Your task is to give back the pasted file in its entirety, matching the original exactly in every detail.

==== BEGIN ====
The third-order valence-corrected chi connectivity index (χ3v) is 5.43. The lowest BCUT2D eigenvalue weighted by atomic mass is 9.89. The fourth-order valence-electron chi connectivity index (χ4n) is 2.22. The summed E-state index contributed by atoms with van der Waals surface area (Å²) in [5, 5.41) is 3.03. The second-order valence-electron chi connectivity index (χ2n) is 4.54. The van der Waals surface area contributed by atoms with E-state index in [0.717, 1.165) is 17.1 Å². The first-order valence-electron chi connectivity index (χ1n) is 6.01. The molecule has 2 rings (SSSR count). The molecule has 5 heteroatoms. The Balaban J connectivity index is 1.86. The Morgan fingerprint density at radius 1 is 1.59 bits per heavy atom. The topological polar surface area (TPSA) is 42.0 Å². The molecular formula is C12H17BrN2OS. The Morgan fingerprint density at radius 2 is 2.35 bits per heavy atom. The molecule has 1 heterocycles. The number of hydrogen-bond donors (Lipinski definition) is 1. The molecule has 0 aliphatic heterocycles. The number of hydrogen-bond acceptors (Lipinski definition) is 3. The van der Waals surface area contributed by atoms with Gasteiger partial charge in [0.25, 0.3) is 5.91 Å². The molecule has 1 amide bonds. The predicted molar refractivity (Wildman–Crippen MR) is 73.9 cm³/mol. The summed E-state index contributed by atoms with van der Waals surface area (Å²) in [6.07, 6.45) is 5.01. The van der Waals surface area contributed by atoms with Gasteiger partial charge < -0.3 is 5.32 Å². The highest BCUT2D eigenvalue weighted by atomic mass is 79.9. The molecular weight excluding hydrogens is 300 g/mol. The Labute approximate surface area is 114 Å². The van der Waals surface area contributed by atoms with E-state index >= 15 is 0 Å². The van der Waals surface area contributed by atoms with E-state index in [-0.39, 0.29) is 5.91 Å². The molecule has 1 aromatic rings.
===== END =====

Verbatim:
The third-order valence-corrected chi connectivity index (χ3v) is 5.43. The lowest BCUT2D eigenvalue weighted by atomic mass is 9.89. The fourth-order valence-electron chi connectivity index (χ4n) is 2.22. The summed E-state index contributed by atoms with van der Waals surface area (Å²) in [5, 5.41) is 3.03. The second-order valence-electron chi connectivity index (χ2n) is 4.54. The van der Waals surface area contributed by atoms with E-state index in [0.717, 1.165) is 17.1 Å². The first-order valence-electron chi connectivity index (χ1n) is 6.01. The molecule has 2 rings (SSSR count). The molecule has 5 heteroatoms. The Balaban J connectivity index is 1.86. The Morgan fingerprint density at radius 1 is 1.59 bits per heavy atom. The topological polar surface area (TPSA) is 42.0 Å². The molecular formula is C12H17BrN2OS. The Morgan fingerprint density at radius 2 is 2.35 bits per heavy atom. The molecule has 1 heterocycles. The number of hydrogen-bond donors (Lipinski definition) is 1. The molecule has 0 aliphatic heterocycles. The number of hydrogen-bond acceptors (Lipinski definition) is 3. The van der Waals surface area contributed by atoms with Gasteiger partial charge in [0.25, 0.3) is 5.91 Å². The molecule has 1 amide bonds. The predicted molar refractivity (Wildman–Crippen MR) is 73.9 cm³/mol. The summed E-state index contributed by atoms with van der Waals surface area (Å²) in [6.07, 6.45) is 5.01. The van der Waals surface area contributed by atoms with Gasteiger partial charge < -0.3 is 5.32 Å². The highest BCUT2D eigenvalue weighted by atomic mass is 79.9. The molecular weight excluding hydrogens is 300 g/mol. The Labute approximate surface area is 114 Å². The van der Waals surface area contributed by atoms with E-state index >= 15 is 0 Å². The van der Waals surface area contributed by atoms with E-state index in [-0.39, 0.29) is 5.91 Å². The molecule has 1 aromatic rings.